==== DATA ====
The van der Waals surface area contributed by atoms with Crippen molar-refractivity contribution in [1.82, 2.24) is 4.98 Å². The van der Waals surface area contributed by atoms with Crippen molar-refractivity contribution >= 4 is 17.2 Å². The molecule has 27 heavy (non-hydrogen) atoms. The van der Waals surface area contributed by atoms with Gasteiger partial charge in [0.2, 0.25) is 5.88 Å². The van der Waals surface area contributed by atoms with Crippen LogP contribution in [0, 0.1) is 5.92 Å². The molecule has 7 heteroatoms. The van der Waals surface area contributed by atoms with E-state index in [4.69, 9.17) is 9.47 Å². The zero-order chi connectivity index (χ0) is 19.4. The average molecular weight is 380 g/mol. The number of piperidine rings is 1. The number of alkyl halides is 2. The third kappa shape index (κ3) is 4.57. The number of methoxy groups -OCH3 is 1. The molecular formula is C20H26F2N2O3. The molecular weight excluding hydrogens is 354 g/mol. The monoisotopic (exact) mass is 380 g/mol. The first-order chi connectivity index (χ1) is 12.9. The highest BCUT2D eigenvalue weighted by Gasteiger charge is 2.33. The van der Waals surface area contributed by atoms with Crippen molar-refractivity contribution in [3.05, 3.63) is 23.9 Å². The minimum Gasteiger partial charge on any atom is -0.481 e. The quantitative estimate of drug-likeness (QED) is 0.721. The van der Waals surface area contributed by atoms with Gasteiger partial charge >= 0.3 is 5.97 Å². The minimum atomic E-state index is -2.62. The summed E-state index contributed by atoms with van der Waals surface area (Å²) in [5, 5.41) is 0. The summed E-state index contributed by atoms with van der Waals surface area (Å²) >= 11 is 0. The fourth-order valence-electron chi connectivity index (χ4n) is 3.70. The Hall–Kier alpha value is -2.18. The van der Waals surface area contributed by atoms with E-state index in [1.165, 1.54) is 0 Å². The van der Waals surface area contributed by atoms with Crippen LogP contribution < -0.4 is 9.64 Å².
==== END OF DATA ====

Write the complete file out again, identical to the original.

The van der Waals surface area contributed by atoms with Crippen molar-refractivity contribution in [1.82, 2.24) is 4.98 Å². The van der Waals surface area contributed by atoms with Crippen molar-refractivity contribution >= 4 is 17.2 Å². The molecule has 27 heavy (non-hydrogen) atoms. The van der Waals surface area contributed by atoms with Gasteiger partial charge in [0.2, 0.25) is 5.88 Å². The van der Waals surface area contributed by atoms with Crippen LogP contribution in [0, 0.1) is 5.92 Å². The molecule has 7 heteroatoms. The van der Waals surface area contributed by atoms with E-state index in [4.69, 9.17) is 9.47 Å². The zero-order chi connectivity index (χ0) is 19.4. The average molecular weight is 380 g/mol. The number of piperidine rings is 1. The number of alkyl halides is 2. The third kappa shape index (κ3) is 4.57. The number of methoxy groups -OCH3 is 1. The molecular formula is C20H26F2N2O3. The molecular weight excluding hydrogens is 354 g/mol. The monoisotopic (exact) mass is 380 g/mol. The first-order chi connectivity index (χ1) is 12.9. The highest BCUT2D eigenvalue weighted by Gasteiger charge is 2.33. The van der Waals surface area contributed by atoms with Crippen molar-refractivity contribution in [3.05, 3.63) is 23.9 Å². The minimum Gasteiger partial charge on any atom is -0.481 e. The quantitative estimate of drug-likeness (QED) is 0.721. The van der Waals surface area contributed by atoms with Gasteiger partial charge >= 0.3 is 5.97 Å². The minimum atomic E-state index is -2.62. The summed E-state index contributed by atoms with van der Waals surface area (Å²) in [5, 5.41) is 0. The summed E-state index contributed by atoms with van der Waals surface area (Å²) >= 11 is 0. The fourth-order valence-electron chi connectivity index (χ4n) is 3.70. The Hall–Kier alpha value is -2.18. The van der Waals surface area contributed by atoms with E-state index in [1.165, 1.54) is 0 Å². The van der Waals surface area contributed by atoms with Crippen LogP contribution < -0.4 is 9.64 Å².